Marxist Notion of Development and Social Change

The basic premises of the Marxist conception of development have their roots in Marx’s analysis of capitalist mode of production in the West, and its consequences in the former colonial countries. Marxist analysis of social change and development has faith in the principle that actual working of any development strategy is fundamentally influenced by the dynamics of class relations. Marxist theories of social change and development can be classified into two broad categories. First among these are the theories of Marx and Engels, which could be called as Classical Marxist theories of development. In these theories, “capitalism is seen essentially as a mode of production and creates the class forces through the employment of free but property less wage labour by competing capitalists and firms”.

The socio-economic transformation of the society occupies a central position in the Marxist conception of development. Marx used ‘dialectics’ and ‘materialism’ to analyse and delineate the evolution of human society through various material conditions of production such as raw materials, tools, machine as well as human beings themselves, with their knowledge and experience. These material conditions of production reflect and are related to a mode of production in the process of historical evolution. These class forces will bring social transformation, mediated by working class consciousness. Marx believed both in the inevitability and desirability of change and projected the path that human society was likely to take, not only to bring about progress, but also a just social order.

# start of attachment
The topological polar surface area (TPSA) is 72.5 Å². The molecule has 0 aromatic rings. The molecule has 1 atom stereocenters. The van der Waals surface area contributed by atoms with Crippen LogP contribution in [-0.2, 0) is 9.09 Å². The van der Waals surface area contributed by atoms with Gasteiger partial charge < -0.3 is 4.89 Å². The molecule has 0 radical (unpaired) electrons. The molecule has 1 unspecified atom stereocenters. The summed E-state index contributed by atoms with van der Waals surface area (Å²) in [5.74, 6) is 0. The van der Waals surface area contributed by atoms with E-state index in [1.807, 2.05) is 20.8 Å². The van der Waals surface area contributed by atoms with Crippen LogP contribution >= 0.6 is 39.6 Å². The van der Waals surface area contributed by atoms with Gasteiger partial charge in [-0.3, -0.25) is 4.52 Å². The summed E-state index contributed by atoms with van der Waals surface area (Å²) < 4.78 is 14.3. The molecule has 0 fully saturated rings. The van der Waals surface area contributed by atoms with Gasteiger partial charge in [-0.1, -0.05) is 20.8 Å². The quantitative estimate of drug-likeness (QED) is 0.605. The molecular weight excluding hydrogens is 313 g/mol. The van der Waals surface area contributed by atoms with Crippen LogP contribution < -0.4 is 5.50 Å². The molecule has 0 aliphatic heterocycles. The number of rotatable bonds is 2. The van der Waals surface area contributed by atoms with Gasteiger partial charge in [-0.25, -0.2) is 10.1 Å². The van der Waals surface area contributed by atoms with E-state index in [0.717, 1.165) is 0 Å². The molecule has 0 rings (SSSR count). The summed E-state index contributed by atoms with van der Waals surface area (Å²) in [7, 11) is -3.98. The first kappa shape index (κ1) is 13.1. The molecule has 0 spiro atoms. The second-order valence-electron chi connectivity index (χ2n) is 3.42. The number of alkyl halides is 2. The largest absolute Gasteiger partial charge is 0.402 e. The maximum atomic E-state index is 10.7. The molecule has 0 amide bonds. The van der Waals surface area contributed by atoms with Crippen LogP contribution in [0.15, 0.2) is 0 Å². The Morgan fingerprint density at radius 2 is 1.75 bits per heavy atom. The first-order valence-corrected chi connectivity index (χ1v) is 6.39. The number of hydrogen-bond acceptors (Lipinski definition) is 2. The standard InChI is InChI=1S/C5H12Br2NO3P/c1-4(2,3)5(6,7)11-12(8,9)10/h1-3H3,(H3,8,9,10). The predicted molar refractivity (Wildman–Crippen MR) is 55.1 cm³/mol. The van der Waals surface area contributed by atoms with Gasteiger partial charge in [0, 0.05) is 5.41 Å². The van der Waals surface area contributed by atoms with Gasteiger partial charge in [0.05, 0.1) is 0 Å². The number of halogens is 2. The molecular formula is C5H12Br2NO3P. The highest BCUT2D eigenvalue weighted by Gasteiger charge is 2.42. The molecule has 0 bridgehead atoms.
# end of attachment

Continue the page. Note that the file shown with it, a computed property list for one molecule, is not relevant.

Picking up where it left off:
The contradiction between forces and relations of production, the struggle between classes is resolved by revolution. When such revolution affects the capitalist society, divided between proletariat and bourgeoisie, the proletariat would capture the power and its dictatorship would begin. This culminates in the Communist revolution. It does away with labour as a class and abolished classes and the rule of classes, and thus state. This is a true stage of development and freedom, existential and cultural, where narrow selfish interests cannot encapsulate human labour. This Communist society is based on the pre-condition of well being of each to achieve the well being of all.

By professing great belief in Socialism with the revolutions in Eastern Europe, led by Russia, the leaders of the Third World, as said earlier, have accepted the Western, particularly the neo-classical and Keynsian models of development with great enthusiasm. After the success of industrialisation efforts in Soviet Union during Stalin period, the newly Independent countries also evolved strategies of development planing to reshape their societies through industrialisation.

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